The town was split in two by the only intersection in town. If you turned right, you went up a slight rise and ended up in the affluent part of town, with big houses and green lawns, watered from their own boreholes. If you turned left, you ended up in the not so affluent area where they endured water restrictions and dust gardens.


The police station was ably manned by Sergeant Colin ‘Rooikop’ Minaar, a short rotund man in his late forties with a ginger toothbrush moustache that matched the colour of his hair. He was assisted by the most eligible bachelor in town, Constable Brian ‘Blikkies’ Botha. Blikkies, was so named due to his habit of leaving empty coke cans rolling around under the seat of his vehicle.

Sergeant Minaar was sitting in the charge office with his feet up on the front desk, idly flipping through an old copy of Farmer’s Weekly. He had set up the one and only fan in the station, so that it blew air over his chest and head. Not that it gave much relief from the blinding heat. From his vantage point, he had a clear view of the melting road that ran through the centre of town. The only bit of tarmac for a hundred kilometres.

Nothing stirred. Constable Botha had his head on his desk and was snoring quietly. "Hey, word wakker jong, jou lui ding! How can you sleep in this heat?" He threw the magazine at the poot-uit Constable Blikkies, who woke with a start, wiping the drool from the corner of his mouth.

"Wat!" he said reaching for the phone. "Hullo, hullo, wie praat?" Once his eyes got opposite the holes, he realised he was talking to dial tone and he sheepishly replaced the phone in its cradle and said, "Jammer, Sarge."

"Bly wakker man, I can't have you in a dwaal in case someone comes in. Go across to Koekie's place and buy us a couple of cokes." He tossed a twenty rand note on the table. "Nice big cold ones hey. And don't you dare leave the cans in the vehicle."

"Ag, Sarge can't I go to the hotel and buy for us?"

"Hoekom?" asked Minaar surprised, as Koekie's place was closer.

Blikkies went a bit red in the face and said, "Ag, it's, Dottie, Sarge, she always wants to go somewhere and 'kafoefel'."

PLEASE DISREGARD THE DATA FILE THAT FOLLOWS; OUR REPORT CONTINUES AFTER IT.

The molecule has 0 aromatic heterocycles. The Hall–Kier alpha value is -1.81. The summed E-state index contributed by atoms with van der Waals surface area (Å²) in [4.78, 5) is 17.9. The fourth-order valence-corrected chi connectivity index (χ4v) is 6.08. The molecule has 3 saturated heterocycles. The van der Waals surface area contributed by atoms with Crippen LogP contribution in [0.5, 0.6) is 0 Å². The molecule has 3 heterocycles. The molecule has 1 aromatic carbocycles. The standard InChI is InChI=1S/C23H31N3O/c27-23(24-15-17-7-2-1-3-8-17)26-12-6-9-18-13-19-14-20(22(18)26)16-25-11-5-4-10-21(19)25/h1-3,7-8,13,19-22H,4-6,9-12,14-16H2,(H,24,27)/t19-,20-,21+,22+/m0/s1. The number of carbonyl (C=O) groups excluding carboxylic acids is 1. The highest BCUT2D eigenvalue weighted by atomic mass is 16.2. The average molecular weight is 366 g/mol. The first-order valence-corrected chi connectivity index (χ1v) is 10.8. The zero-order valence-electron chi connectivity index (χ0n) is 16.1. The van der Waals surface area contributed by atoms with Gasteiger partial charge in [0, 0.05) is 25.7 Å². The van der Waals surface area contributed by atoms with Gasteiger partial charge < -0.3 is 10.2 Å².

Minaar's feet crashed to the floor, rocking the fan and he looked at Blikkies aghast.

"KAFOEFEL! KAFOEFEL!" He said the word like he was, tasting it for the first time. "Jy's bang vir ‘n bietjie kaffoefel? Hoe oud is jy, Blikkies?"

"Twenty two, Sarge."

"Twee en twintig ‘n groot polisieman, Bloemfontein se beste, die terror from the outback en jy is bang vir n bietjie kaffoefel. Ek is verbaas. Nou, vat jouself, my geld en gaan haal die Cokes."

Blikkies shambled off on his mission.

Minaar propped his feet back up on the desk and reset the fan. 'Well,’ he thought, ‘at least we are in the shade.’ He spared a thought for ‘Blackie Swart, the local blacksmith cum general repairman. He had his fire going and worked under a corrugated iron 'afdak'. Minaar shuddered to think what the temperature was in Blackie’s workshop. At least Blackie was busy; the farmers were bringing in their farm implements for repair rather than buy new ones, which had always been the case before. If Minaar listened carefully, he could hear the pounding of the hammer on the anvil. He made a mental note never to make Blackie angry. The man’s biceps were bigger than Minaar’s thighs and anyone who could pound away in this heat had to be tough. He wondered what the Dominee was doing, most probably preparing for the meeting on Sunday. He had sent out a message to all the parishioners for a prayer meeting for rain and out of desperation, most had agreed to come.